One of the country’s largest prisons HMP Hewell previously considered ‘not fit for the 21stcentury’, has ‘the worst’ living conditions the chief inspector has seen. The most recent report on the prison near Redditch, Worcestershire follows an unannounced inspection of the prison and records ‘a marked decline’ in conditions. Violence persists, low-level misbehaviour goes unchallenged and living conditions have been described as ‘squalid, demeaning and depressing’.
HMP Hewell currently houses 1,278 men split across two sites, with house blocks on the closed site holding remand, sentenced and vulnerable Category B prisoners; and an open site at Hewell Grange. The chief inspector of prisons, Peter Clarke, has said that this was a ‘very worrying inspection’ and highlighted a series of serious concerns. Nearly seven out of 10 of prisoners claimed that drugs were easy to obtain with just under a quarter having developed a drug habit since arriving. The rate of self-harm at the closed site had doubled since the last inspection and since then there had been four drug-related deaths, two self-inflicted deaths and one manslaughter. Prisons and Probation Ombudsman recommendations following deaths in custody had still not been fully implemented, the oversight of this being considered inadequate.
Ofsted also found that the provision of education, skills and work at the prison was inadequate. Attendance at activities was poor, and those who did not engage were often locked in their cells for up to 22 hours a day, the watchdog reported. The dormitories at the open site at Hewell Grange were reported to be crowded and damp, some of the lavatories and showers being described as ‘filthy’. The inspectorate considered the poor living conditions to be compounded by the fact that that part of the establishment was ‘failing in its core purpose as an open prison’.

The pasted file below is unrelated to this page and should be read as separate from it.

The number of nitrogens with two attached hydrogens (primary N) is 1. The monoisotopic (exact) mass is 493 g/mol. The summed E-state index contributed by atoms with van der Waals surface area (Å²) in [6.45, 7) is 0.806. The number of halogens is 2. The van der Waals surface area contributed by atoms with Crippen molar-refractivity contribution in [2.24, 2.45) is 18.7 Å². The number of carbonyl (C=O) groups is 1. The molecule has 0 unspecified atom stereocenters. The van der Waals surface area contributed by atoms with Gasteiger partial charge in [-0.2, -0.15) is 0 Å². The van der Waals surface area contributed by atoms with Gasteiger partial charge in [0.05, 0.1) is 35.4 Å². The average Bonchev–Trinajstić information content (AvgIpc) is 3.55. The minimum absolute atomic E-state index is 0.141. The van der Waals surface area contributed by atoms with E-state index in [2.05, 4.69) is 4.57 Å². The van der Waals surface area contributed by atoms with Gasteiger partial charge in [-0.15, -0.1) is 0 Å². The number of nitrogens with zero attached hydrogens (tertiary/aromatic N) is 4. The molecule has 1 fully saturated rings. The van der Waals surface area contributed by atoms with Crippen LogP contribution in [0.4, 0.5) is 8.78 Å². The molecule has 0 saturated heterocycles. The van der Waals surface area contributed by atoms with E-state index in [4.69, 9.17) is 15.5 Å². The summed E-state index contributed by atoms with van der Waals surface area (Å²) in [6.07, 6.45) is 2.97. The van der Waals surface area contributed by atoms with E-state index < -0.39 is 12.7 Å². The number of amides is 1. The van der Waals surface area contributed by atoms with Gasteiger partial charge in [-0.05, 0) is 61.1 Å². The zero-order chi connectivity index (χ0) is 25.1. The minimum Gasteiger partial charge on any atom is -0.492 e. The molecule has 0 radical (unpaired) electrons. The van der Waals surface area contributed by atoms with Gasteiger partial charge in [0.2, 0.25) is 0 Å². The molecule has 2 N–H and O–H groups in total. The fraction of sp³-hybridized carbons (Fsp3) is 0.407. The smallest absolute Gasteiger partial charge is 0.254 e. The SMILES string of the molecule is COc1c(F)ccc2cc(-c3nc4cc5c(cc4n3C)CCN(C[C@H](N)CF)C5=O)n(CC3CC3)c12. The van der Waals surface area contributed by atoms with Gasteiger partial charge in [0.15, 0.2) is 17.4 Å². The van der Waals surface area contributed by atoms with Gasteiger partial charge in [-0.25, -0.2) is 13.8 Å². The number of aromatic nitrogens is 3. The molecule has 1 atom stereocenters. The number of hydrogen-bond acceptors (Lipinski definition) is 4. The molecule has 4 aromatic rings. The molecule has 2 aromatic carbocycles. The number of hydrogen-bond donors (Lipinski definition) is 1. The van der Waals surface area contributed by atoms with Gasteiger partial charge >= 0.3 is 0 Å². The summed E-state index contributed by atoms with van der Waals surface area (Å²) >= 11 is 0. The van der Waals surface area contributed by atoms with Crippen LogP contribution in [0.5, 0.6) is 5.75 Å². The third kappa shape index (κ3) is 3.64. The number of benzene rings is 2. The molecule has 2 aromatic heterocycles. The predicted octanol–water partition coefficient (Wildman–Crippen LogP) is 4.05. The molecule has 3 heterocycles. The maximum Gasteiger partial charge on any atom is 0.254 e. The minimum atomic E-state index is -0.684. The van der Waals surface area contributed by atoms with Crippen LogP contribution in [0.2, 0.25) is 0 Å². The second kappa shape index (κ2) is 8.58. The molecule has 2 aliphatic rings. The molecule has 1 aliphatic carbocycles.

Having already been in ‘special measures’ for some considerable time, HMP Hewell narrowly missed being subjected to the new urgent notification process. Had it been triggered, this process would have required the Secretary of State to produce an action plan for improvement at the prison within 28 days.
Mr Clarke justified his decision not to invoke the UN process on the basis of ‘several factors’. He explained: ‘I believe the urgent notification process is best reserved for when there is no other obvious or feasible solution, when the intervention of the Secretary of State is needed to bring about some strategic or significant organisational change.’ The chief inspector considered that the changes that are needed to bring about improvement are ‘all within the gift of the prison itself’.
Detailed recommendations have been given by the authors of the report to address the ‘wide range of weaknesses and failings’ that led to the marked decline of HMP Hewell. A review of the prison’s progress will be undertaken in the coming months.
Phil Copple, HM Prison and Probation Service (HMPPS) director general for prisons, has said that the ‘particularly worrying’ concerns over living conditions would be addressed. He also stated that ‘[a] new drug strategy, extra sniffer-dog patrols and increased searches in partnership with local police will make the closed prison safer’.
Michael Spurr, chief executive officer of the National Offender Management Service (NOMS), responded to the report by saying that Hewell had been through ‘a significant period of restructuring and change’. ‘At the time of the inspection the prison’s performance was below acceptable standards although the new Governor was working hard to address the deficiencies,’ he continued. ‘Since the inspection we have strengthened the management team. Decisive action has been taken to improve both safety and security. The prison is now clean. Hewell will receive the external support necessary to ensure it further improves performance and delivers a safe, secure and decent regime for prisoners.’